Taylor is being added to a Colts run game that is already quite strong, finishing seventh in the NFL last year. However, starter Marlon Mack has missed eight games in his three NFL seasons, so Taylor providing insurance for Mack as well as splitting carries with him should give him an important role for the Colts' offense.
Round 3, Pick 85 — Julian Blackmon | S | Utah
Teams have a leg up when their players are intelligent and process information quickly, and that's what the Colts are getting in Julian Blackmon. The do-it-all defensive back was PFF's No. 17 safety in 2019 with a grade of 12.8. In 12 games, Blackmon had 60 tackles (four for loss), 1.5 sacks, four interceptions, eight pass breakups, two forced fumbles and one defensive touchdown en route to a First-Team All-Pac-12 nod.
Unfortunately, Blackmon tore an ACL in the Pac-12 Championship Game in December and is not expected to be a regular contributor until late September or early October. Right off the bat, he could prove to be highly valuable as a third or fourth safety, backup corner or nickel, and special teamer. Being able to play several spots obviously increases his value.
Round 4, Pick 122 — Jacob Eason | QB | Washington
A player that the Colts drafted at the most important position — quarterback — is former Washington product Jacob Eason. He was PFF's No. 20-ranked quarterback in 2019 with a grade of 19.9, including a projected NFL passer rating of 98.3. Eason had new career bests in all statistics in his lone season with the Huskies, completing 260-of-405 passes (64.2 percent) for 3,132 yards (7.7 YPA) with 23 touchdowns and eight interceptions. He also netted one rushing touchdown.
Eason isn't expected to be an immediate contributor for the Colts as he develops behind fellow quarterbacks Philip Rivers and Jacoby Brissett, but he'll get the opportunity to develop into the Colts' quarterback of the future once the starting position opens.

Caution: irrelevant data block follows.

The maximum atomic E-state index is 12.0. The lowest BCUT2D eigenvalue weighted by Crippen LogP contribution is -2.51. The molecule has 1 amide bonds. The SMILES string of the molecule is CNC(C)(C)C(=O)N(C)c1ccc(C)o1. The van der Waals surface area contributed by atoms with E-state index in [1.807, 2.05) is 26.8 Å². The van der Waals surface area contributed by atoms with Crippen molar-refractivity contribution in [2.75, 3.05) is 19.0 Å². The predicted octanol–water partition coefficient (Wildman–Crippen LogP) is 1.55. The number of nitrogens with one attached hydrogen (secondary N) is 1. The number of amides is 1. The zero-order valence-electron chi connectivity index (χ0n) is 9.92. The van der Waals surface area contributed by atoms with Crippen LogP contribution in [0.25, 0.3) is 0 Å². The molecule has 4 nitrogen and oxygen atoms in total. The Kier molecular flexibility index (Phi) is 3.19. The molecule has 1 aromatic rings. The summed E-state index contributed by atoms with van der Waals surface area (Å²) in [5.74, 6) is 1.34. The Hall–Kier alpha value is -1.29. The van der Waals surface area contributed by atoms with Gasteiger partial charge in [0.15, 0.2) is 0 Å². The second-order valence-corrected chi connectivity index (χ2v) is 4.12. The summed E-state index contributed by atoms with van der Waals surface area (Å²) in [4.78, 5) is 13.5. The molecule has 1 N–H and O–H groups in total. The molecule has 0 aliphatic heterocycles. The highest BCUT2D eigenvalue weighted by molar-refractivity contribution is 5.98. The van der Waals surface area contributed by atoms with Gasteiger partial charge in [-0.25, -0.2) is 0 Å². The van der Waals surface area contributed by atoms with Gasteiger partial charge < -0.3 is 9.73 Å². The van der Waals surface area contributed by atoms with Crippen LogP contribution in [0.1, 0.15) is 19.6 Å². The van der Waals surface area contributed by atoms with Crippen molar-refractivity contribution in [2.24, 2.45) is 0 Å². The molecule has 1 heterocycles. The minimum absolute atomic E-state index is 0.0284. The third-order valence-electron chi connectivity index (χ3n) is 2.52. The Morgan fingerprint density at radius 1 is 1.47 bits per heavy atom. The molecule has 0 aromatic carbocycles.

Round 5, Pick 149 — Danny Pinter | OL | Ball State
Pinter was something of a secret stud in the draft this year, coming in as PFF's No. 2 offensive tackle and the top right tackle in 2019 with a grade of 41.7 He was well-balanced with quality grades all-around, earning a 10.1 in pass blocking and a 28.1 in run blocking, as well as a 3.5 in penalty grade. He allowed just one sack all season and earned First-Team All-MAC honors after just his second season as an offensive tackle after converting from tight end.
Given how high Colts general manager Chris Ballard was on Pinter in the draft, he could prove to be quite the asset for them. He earned several academic and leadership honors at Ball State, and his play on the field mirrored the quick learning those awards showed. If Pinter is able to fill the void left by Joe Haeg leaving in free agency and can contribute early as the extra blocker/big tight end, or can play in multiple spots then he'll prove his value very early.
Round 6, Pick 193 — Rob Windsor | DT | Penn State
His stats don't flash off the screen, but Windsor is a head-down, solid worker who earned a quality grade from PFF. He was their No. 25 interior defensive linemen in 2019 with a grade of 22.1 after totaling 40 tackles (five for loss) and 3.5 sacks.